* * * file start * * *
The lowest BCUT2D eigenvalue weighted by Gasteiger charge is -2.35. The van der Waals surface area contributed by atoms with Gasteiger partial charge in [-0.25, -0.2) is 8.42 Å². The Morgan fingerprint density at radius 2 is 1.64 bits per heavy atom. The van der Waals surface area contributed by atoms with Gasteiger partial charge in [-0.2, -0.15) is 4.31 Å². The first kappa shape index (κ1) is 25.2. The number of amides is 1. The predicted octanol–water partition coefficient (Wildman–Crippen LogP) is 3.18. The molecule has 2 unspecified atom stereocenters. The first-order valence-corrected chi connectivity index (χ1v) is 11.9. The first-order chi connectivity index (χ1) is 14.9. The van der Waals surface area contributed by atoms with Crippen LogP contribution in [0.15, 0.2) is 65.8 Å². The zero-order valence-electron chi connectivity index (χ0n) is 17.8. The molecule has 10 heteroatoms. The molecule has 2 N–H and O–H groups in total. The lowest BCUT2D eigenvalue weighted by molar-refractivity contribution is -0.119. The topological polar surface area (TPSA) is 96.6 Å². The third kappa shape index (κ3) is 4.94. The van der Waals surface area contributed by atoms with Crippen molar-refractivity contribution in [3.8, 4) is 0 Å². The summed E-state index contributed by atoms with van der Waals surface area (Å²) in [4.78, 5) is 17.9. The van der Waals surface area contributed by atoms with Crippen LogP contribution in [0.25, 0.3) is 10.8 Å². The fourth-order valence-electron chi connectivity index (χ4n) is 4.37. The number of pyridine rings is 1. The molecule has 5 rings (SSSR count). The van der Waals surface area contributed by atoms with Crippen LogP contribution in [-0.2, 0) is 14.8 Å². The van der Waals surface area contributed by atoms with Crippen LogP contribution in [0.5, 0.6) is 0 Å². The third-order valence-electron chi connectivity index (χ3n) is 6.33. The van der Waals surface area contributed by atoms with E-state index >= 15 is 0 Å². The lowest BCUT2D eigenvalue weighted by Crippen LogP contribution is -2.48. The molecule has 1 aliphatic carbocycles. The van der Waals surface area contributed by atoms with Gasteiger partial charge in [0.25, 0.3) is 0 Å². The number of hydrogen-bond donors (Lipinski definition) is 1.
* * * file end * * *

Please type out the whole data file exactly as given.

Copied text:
The lowest BCUT2D eigenvalue weighted by Gasteiger charge is -2.35. The van der Waals surface area contributed by atoms with Gasteiger partial charge in [-0.25, -0.2) is 8.42 Å². The Morgan fingerprint density at radius 2 is 1.64 bits per heavy atom. The van der Waals surface area contributed by atoms with Gasteiger partial charge in [-0.2, -0.15) is 4.31 Å². The first kappa shape index (κ1) is 25.2. The number of amides is 1. The predicted octanol–water partition coefficient (Wildman–Crippen LogP) is 3.18. The molecule has 2 unspecified atom stereocenters. The first-order valence-corrected chi connectivity index (χ1v) is 11.9. The first-order chi connectivity index (χ1) is 14.9. The van der Waals surface area contributed by atoms with Crippen LogP contribution in [0.15, 0.2) is 65.8 Å². The zero-order valence-electron chi connectivity index (χ0n) is 17.8. The molecule has 10 heteroatoms. The molecule has 2 N–H and O–H groups in total. The lowest BCUT2D eigenvalue weighted by molar-refractivity contribution is -0.119. The topological polar surface area (TPSA) is 96.6 Å². The third kappa shape index (κ3) is 4.94. The van der Waals surface area contributed by atoms with Crippen molar-refractivity contribution in [3.8, 4) is 0 Å². The summed E-state index contributed by atoms with van der Waals surface area (Å²) in [4.78, 5) is 17.9. The van der Waals surface area contributed by atoms with Crippen LogP contribution in [0.25, 0.3) is 10.8 Å². The fourth-order valence-electron chi connectivity index (χ4n) is 4.37. The number of pyridine rings is 1. The molecule has 5 rings (SSSR count). The van der Waals surface area contributed by atoms with Crippen LogP contribution in [-0.2, 0) is 14.8 Å². The van der Waals surface area contributed by atoms with Crippen LogP contribution in [0.5, 0.6) is 0 Å². The third-order valence-electron chi connectivity index (χ3n) is 6.33. The van der Waals surface area contributed by atoms with E-state index >= 15 is 0 Å². The lowest BCUT2D eigenvalue weighted by Crippen LogP contribution is -2.48. The molecule has 1 aliphatic carbocycles. The van der Waals surface area contributed by atoms with Gasteiger partial charge in [0.25, 0.3) is 0 Å². The number of hydrogen-bond donors (Lipinski definition) is 1.